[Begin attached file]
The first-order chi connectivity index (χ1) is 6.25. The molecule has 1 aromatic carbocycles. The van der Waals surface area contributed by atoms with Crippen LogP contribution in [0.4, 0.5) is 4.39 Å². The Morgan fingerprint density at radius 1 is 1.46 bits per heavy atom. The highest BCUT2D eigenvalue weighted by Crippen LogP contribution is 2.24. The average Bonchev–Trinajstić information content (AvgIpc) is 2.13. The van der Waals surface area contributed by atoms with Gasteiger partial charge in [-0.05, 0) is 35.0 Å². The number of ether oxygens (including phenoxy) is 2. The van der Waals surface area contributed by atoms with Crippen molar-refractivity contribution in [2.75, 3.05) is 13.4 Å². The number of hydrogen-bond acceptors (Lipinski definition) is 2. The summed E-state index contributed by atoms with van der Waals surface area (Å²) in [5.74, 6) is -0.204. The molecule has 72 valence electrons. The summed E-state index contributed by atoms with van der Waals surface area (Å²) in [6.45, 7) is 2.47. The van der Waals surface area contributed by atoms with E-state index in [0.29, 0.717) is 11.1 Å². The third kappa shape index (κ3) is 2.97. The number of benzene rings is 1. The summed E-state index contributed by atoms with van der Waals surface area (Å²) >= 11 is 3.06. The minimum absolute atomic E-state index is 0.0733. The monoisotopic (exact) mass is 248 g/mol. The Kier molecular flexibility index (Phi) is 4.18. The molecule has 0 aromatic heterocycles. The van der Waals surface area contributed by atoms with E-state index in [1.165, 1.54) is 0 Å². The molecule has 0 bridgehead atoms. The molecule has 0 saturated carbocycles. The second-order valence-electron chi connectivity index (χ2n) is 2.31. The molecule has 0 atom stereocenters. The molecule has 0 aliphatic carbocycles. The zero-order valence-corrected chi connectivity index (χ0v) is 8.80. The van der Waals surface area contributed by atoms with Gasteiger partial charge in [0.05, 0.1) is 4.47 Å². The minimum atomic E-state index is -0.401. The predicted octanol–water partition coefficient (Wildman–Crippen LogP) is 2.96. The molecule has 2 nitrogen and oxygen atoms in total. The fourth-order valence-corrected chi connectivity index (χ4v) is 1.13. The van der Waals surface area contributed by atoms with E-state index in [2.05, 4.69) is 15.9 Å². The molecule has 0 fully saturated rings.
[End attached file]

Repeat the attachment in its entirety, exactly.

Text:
The first-order chi connectivity index (χ1) is 6.25. The molecule has 1 aromatic carbocycles. The van der Waals surface area contributed by atoms with Crippen LogP contribution in [0.4, 0.5) is 4.39 Å². The Morgan fingerprint density at radius 1 is 1.46 bits per heavy atom. The highest BCUT2D eigenvalue weighted by Crippen LogP contribution is 2.24. The average Bonchev–Trinajstić information content (AvgIpc) is 2.13. The van der Waals surface area contributed by atoms with Gasteiger partial charge in [-0.05, 0) is 35.0 Å². The number of ether oxygens (including phenoxy) is 2. The van der Waals surface area contributed by atoms with Crippen molar-refractivity contribution in [2.75, 3.05) is 13.4 Å². The number of hydrogen-bond acceptors (Lipinski definition) is 2. The summed E-state index contributed by atoms with van der Waals surface area (Å²) in [5.74, 6) is -0.204. The molecule has 72 valence electrons. The summed E-state index contributed by atoms with van der Waals surface area (Å²) in [6.45, 7) is 2.47. The van der Waals surface area contributed by atoms with E-state index in [0.29, 0.717) is 11.1 Å². The third kappa shape index (κ3) is 2.97. The number of benzene rings is 1. The summed E-state index contributed by atoms with van der Waals surface area (Å²) >= 11 is 3.06. The minimum absolute atomic E-state index is 0.0733. The monoisotopic (exact) mass is 248 g/mol. The Kier molecular flexibility index (Phi) is 4.18. The molecule has 0 aromatic heterocycles. The van der Waals surface area contributed by atoms with E-state index in [1.165, 1.54) is 0 Å². The molecule has 0 bridgehead atoms. The molecule has 0 saturated carbocycles. The second-order valence-electron chi connectivity index (χ2n) is 2.31. The molecule has 0 atom stereocenters. The molecule has 0 aliphatic carbocycles. The zero-order valence-corrected chi connectivity index (χ0v) is 8.80. The van der Waals surface area contributed by atoms with Gasteiger partial charge in [0.05, 0.1) is 4.47 Å². The minimum atomic E-state index is -0.401. The predicted octanol–water partition coefficient (Wildman–Crippen LogP) is 2.96. The molecule has 2 nitrogen and oxygen atoms in total. The fourth-order valence-corrected chi connectivity index (χ4v) is 1.13. The van der Waals surface area contributed by atoms with E-state index in [2.05, 4.69) is 15.9 Å². The molecule has 0 fully saturated rings.